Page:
Classifind Cut 1: 1968 Kaiser Jeep M715 – $10,000
Military Vehicle contracts can be a lucrative business for truck manufacturers if they get it right. An example that didn’t was the Kaiser Jeep M715 such as this 1968 example just listed here on Craigslist in Bayonne, New Jersey with a limited description and an asking price of $9,500. If you are serious about buying this de-militarized truck, you can start the conversation by emailing the seller. When you do, please remember to mention you saw his M715 featured here on GuysWithRides.com
Kaiser Jeep produced a light military version of its civilian Gladiator pickup truck from 1967 to 1969. The most noticeable difference between the Civilian and Military versions was the latter’s convertible top. The M715 was sometimes called the “Five quarter (ton)”, for its 1-1/4 ton payload rating. In a departure from its purpose-built predecessor, the Dodge M37, the M715 was the first “M”-series U.S. tactical vehicle to use primarily commercial components; the first in a series of militarized commercial off-the-shelf (“COTS”) vehicle procurements.
From 1967 to 1969, Kaiser produced slightly more than 30K M715 trucks at their Toledo, Ohio, plant. Another fun fact: the M715 230 cubic inch, better known as the “Tornado Six”, has the singular distinction of being the first mass-produced overhead cam automobile engine made in post-World-War-II America.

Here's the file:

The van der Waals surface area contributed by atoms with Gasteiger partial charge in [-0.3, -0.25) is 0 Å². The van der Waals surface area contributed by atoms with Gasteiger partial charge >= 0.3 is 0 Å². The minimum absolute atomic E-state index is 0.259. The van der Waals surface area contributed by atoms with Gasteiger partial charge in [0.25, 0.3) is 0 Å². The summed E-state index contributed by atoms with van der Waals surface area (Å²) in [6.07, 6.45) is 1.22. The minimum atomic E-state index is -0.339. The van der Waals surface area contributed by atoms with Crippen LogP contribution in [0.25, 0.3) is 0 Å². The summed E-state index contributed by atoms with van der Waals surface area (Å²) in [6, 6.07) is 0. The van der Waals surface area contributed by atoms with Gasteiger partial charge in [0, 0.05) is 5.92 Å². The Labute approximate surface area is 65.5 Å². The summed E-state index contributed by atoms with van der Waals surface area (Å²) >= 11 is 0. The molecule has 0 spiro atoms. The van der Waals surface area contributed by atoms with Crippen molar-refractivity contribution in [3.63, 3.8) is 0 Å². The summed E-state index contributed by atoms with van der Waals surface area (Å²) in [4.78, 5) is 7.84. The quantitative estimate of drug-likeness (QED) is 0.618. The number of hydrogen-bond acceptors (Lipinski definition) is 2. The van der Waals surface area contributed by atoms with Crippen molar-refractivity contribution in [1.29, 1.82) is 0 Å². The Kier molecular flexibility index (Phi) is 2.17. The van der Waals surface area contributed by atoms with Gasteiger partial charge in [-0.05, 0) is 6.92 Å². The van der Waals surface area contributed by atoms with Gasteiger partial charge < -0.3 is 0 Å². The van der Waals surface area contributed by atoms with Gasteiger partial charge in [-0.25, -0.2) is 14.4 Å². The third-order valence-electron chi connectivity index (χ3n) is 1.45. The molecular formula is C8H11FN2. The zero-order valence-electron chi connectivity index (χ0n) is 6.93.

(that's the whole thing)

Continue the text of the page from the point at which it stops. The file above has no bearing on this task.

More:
The M715 family saw service in Vietnam, the Korean Demilitarized Zone (DMZ), and European bases. Unfortunately, the Tornado Six proved very reliable due to lack of knowledge on the overhead cam design and lack of maintenance. They had been dropped from civilian models by 1968. The M715 series also suffered from excessive oil consumption. The M715 vehicles that had front winches were dangerous in rough cross country use because the winch drive shaft would sometimes separate from the winch, the shaft would then foul the truck’s steering, causing loss of control. The 1968 Models sent to Korea also had improperly welded frames causing the frame to break. This led to the vendor hiring a Korean company to repair several hundred trucks held in depot stocks. By 1970 most of the 1968 models in Korea were in cannibalization yards, being used as a source of parts, to keep the later model trucks running.
Here’s the seller’s brief description: “Good condition 1968 Jeep Kaiser. Contact for more info.“
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